Holocene epoch

(redirected from Anthropocene epoch)
Also found in: Dictionary, Medical, Encyclopedia.
Graphic Thesaurus  🔍
Display ON
Animation ON
Legend
Synonym
Antonym
Related
  • noun

Synonyms for Holocene epoch

approximately the last 10,000 years

References in periodicals archive ?
Innovations in environmental sustainability law will certainly evolve as humans learn to adapt to the conditions found in the Anthropocene epoch. For example if recognizing the three principles does motivate reforms, we may then inquire what sorts of changes reliance on the Principle of Resilience could induce.
Robinson, Beyond Sustainability: Environmental Management for the Anthropocene Epoch, 12 J.
These human activities, which form the basis for the proposed ongoing Anthropocene epoch, are also the very activities that are driving the current mass extinction.
Coverage includes the World Ocean in the Anthropocene epoch, and taking responsibility for the human impact on the seas; the use of the regulatory framework and technology to combat illegal, unreported, and unregulated (IUU) fishing; using technology and the law to fight illegal oil pollution from ships; bioprospecting for marine genetic resources; and the issue of defining the extent of the continental shelf and establishing its outer limits by many coastal states beyond 200 nautical miles.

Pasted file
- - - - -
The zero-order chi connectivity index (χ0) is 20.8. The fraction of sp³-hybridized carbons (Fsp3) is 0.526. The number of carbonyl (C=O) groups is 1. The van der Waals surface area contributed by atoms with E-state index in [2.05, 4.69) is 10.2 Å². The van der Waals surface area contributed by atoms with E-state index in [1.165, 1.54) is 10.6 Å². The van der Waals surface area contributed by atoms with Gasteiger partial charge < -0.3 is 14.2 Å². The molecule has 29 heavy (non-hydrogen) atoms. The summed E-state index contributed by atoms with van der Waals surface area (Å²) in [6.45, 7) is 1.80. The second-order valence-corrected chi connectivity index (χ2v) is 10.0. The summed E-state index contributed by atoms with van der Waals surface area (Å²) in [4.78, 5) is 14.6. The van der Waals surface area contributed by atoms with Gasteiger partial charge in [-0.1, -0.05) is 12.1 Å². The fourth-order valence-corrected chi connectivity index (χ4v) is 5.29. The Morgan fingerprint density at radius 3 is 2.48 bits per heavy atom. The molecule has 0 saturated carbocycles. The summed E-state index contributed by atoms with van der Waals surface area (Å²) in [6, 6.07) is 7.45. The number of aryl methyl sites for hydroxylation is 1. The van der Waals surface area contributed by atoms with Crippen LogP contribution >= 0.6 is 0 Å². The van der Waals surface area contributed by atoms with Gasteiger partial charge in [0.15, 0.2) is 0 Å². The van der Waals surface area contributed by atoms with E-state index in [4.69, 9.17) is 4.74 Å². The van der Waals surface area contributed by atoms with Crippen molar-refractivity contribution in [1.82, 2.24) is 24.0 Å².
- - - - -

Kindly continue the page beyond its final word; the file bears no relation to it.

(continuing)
The Rockefeller Foundation Lancet Commission on planetary health (2015) has called for the need to safeguard human health in what they called the "Anthropocene Epoch" - a new geological epoch that recognizes the impact of humanity on the earth's ecological systems.
The third part questions whether nature and Gaia are still necessary concepts if the Anthropocene emerges as a scientific concept; what the role is of eco-politics and governance in an Anthropocene epoch; and how climate change, whether the Anthropocene becomes an epoch or not, is affecting people's lives and generating increasing migrations to safer places (until eventually people run out of places to run to in order to protect themselves from adverse climatic conditions).
In this new Anthropocene epoch, the 'Age of Humans', we have become so numerous, our technology so powerful, and our lives so interconnected that we are now a force of nature on a geological scale.
An unofficial term designating the geologic epoch in which we live, the "Age of Man." Because humans are having widespread effects on the planet that can be measured in the geologic record, the International Commission on Stratigraphy is investigating whether the current Holocene epoch should end and an Anthropocene epoch begin.